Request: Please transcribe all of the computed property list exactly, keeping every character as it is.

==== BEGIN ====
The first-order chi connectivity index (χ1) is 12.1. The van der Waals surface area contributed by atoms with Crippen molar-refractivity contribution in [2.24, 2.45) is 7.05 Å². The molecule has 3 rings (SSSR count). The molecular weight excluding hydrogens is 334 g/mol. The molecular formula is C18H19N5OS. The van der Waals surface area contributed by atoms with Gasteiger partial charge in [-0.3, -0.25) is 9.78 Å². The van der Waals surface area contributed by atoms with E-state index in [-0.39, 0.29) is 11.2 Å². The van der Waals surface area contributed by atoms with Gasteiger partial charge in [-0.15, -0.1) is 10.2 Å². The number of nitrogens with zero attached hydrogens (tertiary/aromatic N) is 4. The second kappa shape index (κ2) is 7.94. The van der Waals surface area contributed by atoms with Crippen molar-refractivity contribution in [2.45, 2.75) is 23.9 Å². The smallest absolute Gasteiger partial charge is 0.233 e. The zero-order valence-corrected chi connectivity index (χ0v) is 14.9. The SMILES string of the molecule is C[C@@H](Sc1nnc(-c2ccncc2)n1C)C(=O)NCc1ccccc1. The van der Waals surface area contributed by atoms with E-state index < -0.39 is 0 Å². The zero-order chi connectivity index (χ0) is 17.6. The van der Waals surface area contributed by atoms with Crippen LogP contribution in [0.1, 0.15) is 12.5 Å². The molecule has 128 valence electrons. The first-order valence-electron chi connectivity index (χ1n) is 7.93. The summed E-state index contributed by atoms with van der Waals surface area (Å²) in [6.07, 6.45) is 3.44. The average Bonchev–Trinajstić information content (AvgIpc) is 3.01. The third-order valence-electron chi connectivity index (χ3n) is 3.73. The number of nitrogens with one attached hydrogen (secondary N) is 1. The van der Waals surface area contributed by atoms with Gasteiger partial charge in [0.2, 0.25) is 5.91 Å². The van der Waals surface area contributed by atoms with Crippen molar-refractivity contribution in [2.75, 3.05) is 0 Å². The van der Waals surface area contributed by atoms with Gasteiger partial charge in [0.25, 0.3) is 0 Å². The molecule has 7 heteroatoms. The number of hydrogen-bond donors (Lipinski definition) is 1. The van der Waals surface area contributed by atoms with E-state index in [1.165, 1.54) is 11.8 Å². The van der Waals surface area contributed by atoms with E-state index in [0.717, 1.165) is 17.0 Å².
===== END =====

The first-order chi connectivity index (χ1) is 12.1. The van der Waals surface area contributed by atoms with Crippen molar-refractivity contribution in [2.24, 2.45) is 7.05 Å². The molecule has 3 rings (SSSR count). The molecular weight excluding hydrogens is 334 g/mol. The molecular formula is C18H19N5OS. The van der Waals surface area contributed by atoms with Gasteiger partial charge in [-0.3, -0.25) is 9.78 Å². The van der Waals surface area contributed by atoms with E-state index in [-0.39, 0.29) is 11.2 Å². The van der Waals surface area contributed by atoms with Gasteiger partial charge in [-0.15, -0.1) is 10.2 Å². The number of nitrogens with zero attached hydrogens (tertiary/aromatic N) is 4. The second kappa shape index (κ2) is 7.94. The van der Waals surface area contributed by atoms with Crippen molar-refractivity contribution in [2.45, 2.75) is 23.9 Å². The smallest absolute Gasteiger partial charge is 0.233 e. The zero-order valence-corrected chi connectivity index (χ0v) is 14.9. The SMILES string of the molecule is C[C@@H](Sc1nnc(-c2ccncc2)n1C)C(=O)NCc1ccccc1. The van der Waals surface area contributed by atoms with E-state index < -0.39 is 0 Å². The zero-order chi connectivity index (χ0) is 17.6. The van der Waals surface area contributed by atoms with Crippen LogP contribution in [0.1, 0.15) is 12.5 Å². The molecule has 128 valence electrons. The first-order valence-electron chi connectivity index (χ1n) is 7.93. The summed E-state index contributed by atoms with van der Waals surface area (Å²) in [6.07, 6.45) is 3.44. The average Bonchev–Trinajstić information content (AvgIpc) is 3.01. The third-order valence-electron chi connectivity index (χ3n) is 3.73. The number of nitrogens with one attached hydrogen (secondary N) is 1. The van der Waals surface area contributed by atoms with Gasteiger partial charge in [0.2, 0.25) is 5.91 Å². The van der Waals surface area contributed by atoms with Crippen molar-refractivity contribution in [2.75, 3.05) is 0 Å². The van der Waals surface area contributed by atoms with Gasteiger partial charge in [0.25, 0.3) is 0 Å². The molecule has 7 heteroatoms. The number of hydrogen-bond donors (Lipinski definition) is 1. The van der Waals surface area contributed by atoms with E-state index in [1.165, 1.54) is 11.8 Å². The van der Waals surface area contributed by atoms with E-state index in [0.717, 1.165) is 17.0 Å².